Most ground-based photometric systems are well standardized (Bessell 2005) fainter than 5th mag but ultimately are based on the absolute flux of Vega, measured from the ground in the 1980s and known to only a few percent (Megessier 1995). Most of the uncertainty results from difficulties in measuring the horizontal and vertical atmospheric extinction, and the large temperature difference between the standard lamp and Vega’s photosphere. Although there are plans to improve this situation in the future using modern calibrated Si photodiodes and more sophisticated extinction measurement and modeling, the most reliable photometric calibrations available now are space-based from Hipparcos and HST.
Currently there are two spectrophotometric catalogs from HST – NGSL, and CALSPEC. We had hoped to use stars in the NGSL catalog as our fundamental standards – but due to irreducible remaining uncertainties in the offsets of the stars from the slit centre, there remain uncertainties of at least a few percent in the relative flux as a function of wavelength. The CALSPEC stars, which used a wide slit, do not suffer from this problem, but have other drawbacks that make the current ensemble difficult to use to achieve our goals. These drawbacks are
• there are very few moderate colored stars which can be tied directly to normal stars in the survey - the very blue stars typically require extrapolation from the bulk of the objects we wish to calibrate;
• there are no appropriate southern stars that we can use to tie down that half of the sky;
• there are very few stars that can be tied to an external photometric system with high precision;
• they are based on a single type of model atmosphere, without cross checks to a wider variety of stellar types.
The Hipparcos Hp magnitudes constitute the most precise set of integrated photometric fluxes. There are 72,300 stars brighter than V=10 mag in the Hipparcos Catalogue with median Hp magnitudes given to better than 0.002 mag. These stars can provide very reliable zero-points for all optical and far-red photometric systems. We have demonstrated that the Hipparcos Hp passband is now well characterized (Bessell & Murphy 2012) so we can reliably synthesize the Hp magnitudes from spectrophotometric fluxes, providing an important check/normalisation on the zeropoint of the HST fluxes.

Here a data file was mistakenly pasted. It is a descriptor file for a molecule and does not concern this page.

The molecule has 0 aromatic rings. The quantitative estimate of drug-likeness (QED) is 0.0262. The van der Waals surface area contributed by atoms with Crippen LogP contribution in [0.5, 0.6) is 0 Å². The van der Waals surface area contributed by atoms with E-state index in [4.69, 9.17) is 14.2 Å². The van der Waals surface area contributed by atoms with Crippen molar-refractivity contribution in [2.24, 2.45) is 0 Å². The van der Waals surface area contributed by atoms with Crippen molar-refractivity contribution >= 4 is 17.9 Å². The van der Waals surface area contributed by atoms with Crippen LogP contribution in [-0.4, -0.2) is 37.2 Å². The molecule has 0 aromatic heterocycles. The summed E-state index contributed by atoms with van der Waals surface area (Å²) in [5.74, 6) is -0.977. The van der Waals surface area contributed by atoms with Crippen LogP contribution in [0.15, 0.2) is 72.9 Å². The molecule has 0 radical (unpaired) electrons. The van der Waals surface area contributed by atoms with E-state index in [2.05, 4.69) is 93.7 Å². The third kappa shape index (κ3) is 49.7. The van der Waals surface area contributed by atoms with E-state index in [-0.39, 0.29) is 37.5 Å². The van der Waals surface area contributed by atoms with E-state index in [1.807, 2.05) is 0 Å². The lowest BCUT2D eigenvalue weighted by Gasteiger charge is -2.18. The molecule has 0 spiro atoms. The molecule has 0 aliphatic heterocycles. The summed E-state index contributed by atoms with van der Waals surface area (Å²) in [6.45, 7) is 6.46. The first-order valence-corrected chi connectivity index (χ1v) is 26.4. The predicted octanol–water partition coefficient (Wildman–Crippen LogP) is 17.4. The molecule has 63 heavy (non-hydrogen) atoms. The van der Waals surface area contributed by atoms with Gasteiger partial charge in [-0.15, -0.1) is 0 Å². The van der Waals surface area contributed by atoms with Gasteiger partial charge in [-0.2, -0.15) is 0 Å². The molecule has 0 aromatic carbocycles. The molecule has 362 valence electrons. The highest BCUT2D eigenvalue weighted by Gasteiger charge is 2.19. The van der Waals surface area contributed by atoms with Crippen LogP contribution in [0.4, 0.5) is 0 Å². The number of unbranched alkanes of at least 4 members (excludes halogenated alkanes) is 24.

We have selected stars with precise Hp magnitudes, similar to, and including some of the NGSL extremely metal-poor stars, for which we propose to obtain STIS spectrophotometry to better than 1%. The new northern stars are SDSS standards so that we can refine the overall SDSS calibration. One of the southern stars is circumpolar thus providing good calibration for the far south fields as well as a good monitor of extinction. The remaining southern stars were selected at intervals of 4 hours providing good coverage throughout the year and the ability to measure instantaneous extinction through paired observations of two standards, one at high and one at low airmass. The majority of these stars are 9th magnitude metal-deficient weak-line dwarfs and subgiants like the SDSS fundamental standard BD +17 4708, with little or no interstellar reddening. High resolution spectra are also available for all the stars enabling the stellar parameters to be well defined and their energy distributions (SEDs) to be well fitted by model atmospheres. Fitting model fluxes enables them to be used as spectrophotometric and photometric standards out to beyond 25 microns. Combining these new standards with the existing CALSPEC stars provides us with spectra covering a wide range of colors that will enable us to ensure that our system passbands are well defined.
The stars will be excellent to use as standards for ground-based spectrophotometric programs aiming to establish a network of 13th magnitude white dwarf secondary spectrophotometric standards suitable for PanSTARRS (Tonry private communication). Most importantly, the spectra will be invaluable to use as part of the calibration suite of stars for the Gaia BP and RP prism dispersed, slitless spectrophotometry (Pancino et al. 2012a,b).
Download the Spectra
The following table lists all the stars observed and gives their J2000 equatorial coordinates, V magnitudes, Hp magnitudes and Te, logg, vrad, [Fe/H] (from Simbad) or comment. The spectral files currently provided are final reductions from Ralph Bohlin who has done a new STIS calibration based on new WD models from T. Rauch (see their G191B2B paper in press at A&A). The changes are small